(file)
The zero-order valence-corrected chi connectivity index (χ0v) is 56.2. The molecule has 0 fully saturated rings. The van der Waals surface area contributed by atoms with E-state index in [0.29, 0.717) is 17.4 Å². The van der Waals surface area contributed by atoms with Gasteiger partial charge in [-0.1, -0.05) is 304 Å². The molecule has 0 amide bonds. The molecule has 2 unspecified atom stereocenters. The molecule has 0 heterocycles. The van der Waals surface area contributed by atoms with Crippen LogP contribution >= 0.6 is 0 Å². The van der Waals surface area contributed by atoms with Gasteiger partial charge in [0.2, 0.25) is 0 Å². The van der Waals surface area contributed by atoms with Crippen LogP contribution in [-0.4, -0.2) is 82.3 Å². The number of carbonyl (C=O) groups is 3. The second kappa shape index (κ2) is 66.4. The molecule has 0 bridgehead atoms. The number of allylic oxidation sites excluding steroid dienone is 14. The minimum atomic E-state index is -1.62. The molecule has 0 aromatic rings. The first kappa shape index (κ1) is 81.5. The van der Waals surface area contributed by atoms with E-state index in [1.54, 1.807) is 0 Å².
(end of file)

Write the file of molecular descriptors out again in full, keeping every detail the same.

The zero-order valence-corrected chi connectivity index (χ0v) is 56.2. The molecule has 0 fully saturated rings. The van der Waals surface area contributed by atoms with E-state index in [0.29, 0.717) is 17.4 Å². The van der Waals surface area contributed by atoms with Gasteiger partial charge in [-0.1, -0.05) is 304 Å². The molecule has 0 amide bonds. The molecule has 2 unspecified atom stereocenters. The molecule has 0 heterocycles. The van der Waals surface area contributed by atoms with Crippen LogP contribution >= 0.6 is 0 Å². The van der Waals surface area contributed by atoms with Gasteiger partial charge in [0.2, 0.25) is 0 Å². The van der Waals surface area contributed by atoms with Crippen LogP contribution in [-0.4, -0.2) is 82.3 Å². The number of carbonyl (C=O) groups is 3. The second kappa shape index (κ2) is 66.4. The molecule has 0 bridgehead atoms. The number of allylic oxidation sites excluding steroid dienone is 14. The minimum atomic E-state index is -1.62. The molecule has 0 aromatic rings. The first kappa shape index (κ1) is 81.5. The van der Waals surface area contributed by atoms with E-state index in [1.54, 1.807) is 0 Å².